Holocaust memoir Maybe Esther is a mesmerising work of reconstruction and reflection

Katja Petrowskaja turns a venerable literature of commemorative, respectful wartime suffering on its head.

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At the start of this mesmerising work of reconstruction and reflection, Katja Petrowskaja remarks that as a child she thought a family tree was something like a Christmas tree. A rooted and living thing, with relatives arrayed along its branches like ornaments, some fragile, some ugly. Then she tells us that a Christmas tree was the only family tree she ever knew growing up in Kiev, as the descendant of Polish Russian and Austrian Jews – teachers, tailors, farmers, plus a revolutionary or two – most of whom were murdered in the Holocaust. This bait and switch opener is typical of Petrowskaja’s style, as she turns a venerable literature of wartime suffering (commemorative, respectful) on its head, and then gives it back to us anew.

You might think there’s little more to add to the multitude of first-hand accounts of concentration camps and death marches, of pits teaming with bloodied naked bodies, of mass gassings and miraculous survivals  – especially by someone too young to remember any of it. But freed of the duty to bear witness, second-generation writers can come at the Holocaust askance, daring to question both the historical facts as well as the collective amnesia that sought to bury them. Think of Laurent Binet’s HHhH, Elisabeth Åsbrink’s 1947, or Nikolaus Wachsmann’s KL – intensely personal books that offer not just a “history from below” (an unearthing), but a kind of history from the imaginative hereafter, spurred not by memories or statistics, but by latter-day hauntings. As Petrowskaja puts it: “History begins when there are no more people to ask.”

Petrowskaja was born in Kiev in 1970 but has spent much of her adult life in Berlin; where her brother fell in love with Hebrew, she gave herself up to “the language of the enemy”. She writes in High German, expertly translated by Shelley Frisch into sentences that swoop and soar. It is writing that dazzles – deeply thoughtful and with insights that flash like sharp implements.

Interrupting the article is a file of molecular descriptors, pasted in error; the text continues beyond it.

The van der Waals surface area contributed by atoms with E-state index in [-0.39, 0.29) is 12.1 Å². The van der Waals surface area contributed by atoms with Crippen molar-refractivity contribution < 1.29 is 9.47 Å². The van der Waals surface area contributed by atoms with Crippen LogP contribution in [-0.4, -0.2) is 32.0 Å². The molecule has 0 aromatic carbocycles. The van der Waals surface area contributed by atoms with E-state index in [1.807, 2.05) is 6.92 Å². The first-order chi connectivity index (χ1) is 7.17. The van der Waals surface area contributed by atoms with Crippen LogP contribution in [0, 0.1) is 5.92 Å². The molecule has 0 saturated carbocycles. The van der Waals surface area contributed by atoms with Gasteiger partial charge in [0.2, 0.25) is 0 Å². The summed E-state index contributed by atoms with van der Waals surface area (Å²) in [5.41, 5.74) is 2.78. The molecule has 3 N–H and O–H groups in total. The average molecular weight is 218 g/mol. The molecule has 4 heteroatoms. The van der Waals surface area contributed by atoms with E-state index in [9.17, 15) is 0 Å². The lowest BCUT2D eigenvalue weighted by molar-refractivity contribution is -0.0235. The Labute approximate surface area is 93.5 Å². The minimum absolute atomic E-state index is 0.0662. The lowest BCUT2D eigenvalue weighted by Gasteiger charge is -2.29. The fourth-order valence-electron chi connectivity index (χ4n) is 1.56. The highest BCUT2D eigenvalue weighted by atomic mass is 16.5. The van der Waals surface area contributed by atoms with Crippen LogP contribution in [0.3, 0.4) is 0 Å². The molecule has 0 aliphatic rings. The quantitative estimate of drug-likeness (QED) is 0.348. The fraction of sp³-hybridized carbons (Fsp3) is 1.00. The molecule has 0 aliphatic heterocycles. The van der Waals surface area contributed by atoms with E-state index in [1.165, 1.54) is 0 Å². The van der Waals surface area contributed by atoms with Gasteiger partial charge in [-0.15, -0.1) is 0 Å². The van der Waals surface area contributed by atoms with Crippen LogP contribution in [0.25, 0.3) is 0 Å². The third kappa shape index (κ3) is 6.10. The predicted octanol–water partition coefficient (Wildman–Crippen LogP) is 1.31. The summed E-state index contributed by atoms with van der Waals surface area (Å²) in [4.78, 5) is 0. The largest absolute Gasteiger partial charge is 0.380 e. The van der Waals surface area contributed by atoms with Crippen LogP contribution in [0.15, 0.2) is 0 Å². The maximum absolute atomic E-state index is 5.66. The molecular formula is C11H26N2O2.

Petrowskaja begins with those who survived. Her aunt Lida, who encrypted the family’s Jewish recipes, because she “wanted nothing to do with the whole pain of saying ‘Jew’ and thinking of graves right away and who, because she was still alive, could not be a Jew”. She disguised her inheritance within a “Ukrainian cooking repertoire”. Petrowskaja’s grandfather Vassily  reappeared in Kiev 40 years after the war ended, refusing to speak, not least about the string of work camps he’d endured or death marches he’d survived. Instead he sat indoors for a whole year smiling at his rediscovered relatives before dying. Her grandmother Rosa took to writing her memoirs incessantly, in pencilled scrawl on loose white sheaves. Yet since she wrote several pages on the same sheet, one line overwriting the next, “like waves of sand on the beach”, her scratchings were unintelligible.

It is silences like these – the disappeared years and unspeakable (literally) experiences – that Petrowskaja excels at teasing back into life. Google is her friend; the archives at Mauthausen and Yad Vashem spill secrets; and journeys to Warsaw and Linz are undertaken with nothing but 19th-century maps and yellowing diary fragments for guides.

On one side of her family are generations of teachers of deaf-mutes. Petrowskaja hunts for the school her great-grandfather founded in Warsaw, seized after sign language (like all private communication) was banned by the Nazis. She is searching for records of death, but instead, a series of hidden clues lead to unexpected life: it turns out her grandfather Ozjel Krzewin had children from a prior marriage, one of whose descendants, now in her eighties, is alive and well in Oak Ridge, Tennessee.

Her paternal line yields a grandmother with no name, the titular “maybe Esther”, casually shot on the streets of Kiev by a German officer from whom she’d politely asked directions, and an assassin great-uncle named Judas Stern, executed for shooting a German official in Prague in 1932. Briefly, Stern was infamous, but Petrowskaja suspects he was mentally unbalanced, most likely set up, certainly exploited. “When are you sending me into the world of unreconstructed matter?” Stern is recorded as having asked the prosecutor at his trial.

Petrowskaja herself is happiest in the world of unreconstructed matter – as opposed to when her personal history collides with the public record – her mind ceaselessly turning over the absence of facts, or asking questions whose answers can never be known. “There was nothing more to show – only to tell,” she writes, after describing how the Soviets pumped loam and sand and clay into the ravine of Babi Yar, where, over two days in September 1941, the Germans shot dead Kiev’s 33,771 Jews.

When she imagines the shooting of “Maybe Esther”, she says:

I observed this scene like God out of the window of the building across the street. Maybe that’s how people write novels. Or fairy tales. I sit up there and see everything! Sometimes I screw up my courage, draw near, and stand behind the officer’s back to listen in on the conversation. Why are they standing with their backs to me? I go around them and see nothing but their backs.

The image is perfect. For the impetus behind Maybe Esther itself arose when the past itself turned its back on the author and refused to offer up its truths. 

Marina Benjamin’s books include “Last Days in Babylon” (Bloomsbury)

Maybe Esther
Katja Petrowskaja
4th Estate, 272pp, £14.99

This article appears in the 22 February 2018 issue of the New Statesman, Sunni vs Shia

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